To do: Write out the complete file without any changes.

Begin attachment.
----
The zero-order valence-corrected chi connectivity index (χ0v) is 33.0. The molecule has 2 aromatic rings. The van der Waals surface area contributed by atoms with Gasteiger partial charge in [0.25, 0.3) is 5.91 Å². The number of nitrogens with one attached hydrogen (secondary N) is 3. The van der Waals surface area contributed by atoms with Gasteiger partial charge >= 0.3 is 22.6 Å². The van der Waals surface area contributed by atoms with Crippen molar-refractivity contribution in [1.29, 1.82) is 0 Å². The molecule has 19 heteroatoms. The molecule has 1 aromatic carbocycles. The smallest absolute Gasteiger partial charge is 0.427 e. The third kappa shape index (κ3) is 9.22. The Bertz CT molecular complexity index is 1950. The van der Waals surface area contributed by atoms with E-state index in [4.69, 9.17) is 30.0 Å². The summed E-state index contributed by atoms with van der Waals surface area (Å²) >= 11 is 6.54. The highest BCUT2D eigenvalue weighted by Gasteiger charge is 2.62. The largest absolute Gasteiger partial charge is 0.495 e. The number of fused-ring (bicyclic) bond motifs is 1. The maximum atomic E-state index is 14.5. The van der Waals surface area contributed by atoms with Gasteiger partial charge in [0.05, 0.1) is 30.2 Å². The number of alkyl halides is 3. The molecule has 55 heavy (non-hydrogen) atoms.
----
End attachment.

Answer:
The zero-order valence-corrected chi connectivity index (χ0v) is 33.0. The molecule has 2 aromatic rings. The van der Waals surface area contributed by atoms with Gasteiger partial charge in [0.25, 0.3) is 5.91 Å². The number of nitrogens with one attached hydrogen (secondary N) is 3. The van der Waals surface area contributed by atoms with Gasteiger partial charge >= 0.3 is 22.6 Å². The van der Waals surface area contributed by atoms with Crippen molar-refractivity contribution in [1.29, 1.82) is 0 Å². The molecule has 19 heteroatoms. The molecule has 1 aromatic carbocycles. The smallest absolute Gasteiger partial charge is 0.427 e. The third kappa shape index (κ3) is 9.22. The Bertz CT molecular complexity index is 1950. The van der Waals surface area contributed by atoms with E-state index in [4.69, 9.17) is 30.0 Å². The summed E-state index contributed by atoms with van der Waals surface area (Å²) >= 11 is 6.54. The highest BCUT2D eigenvalue weighted by Gasteiger charge is 2.62. The largest absolute Gasteiger partial charge is 0.495 e. The number of fused-ring (bicyclic) bond motifs is 1. The maximum atomic E-state index is 14.5. The van der Waals surface area contributed by atoms with Gasteiger partial charge in [0.05, 0.1) is 30.2 Å². The number of alkyl halides is 3. The molecule has 55 heavy (non-hydrogen) atoms.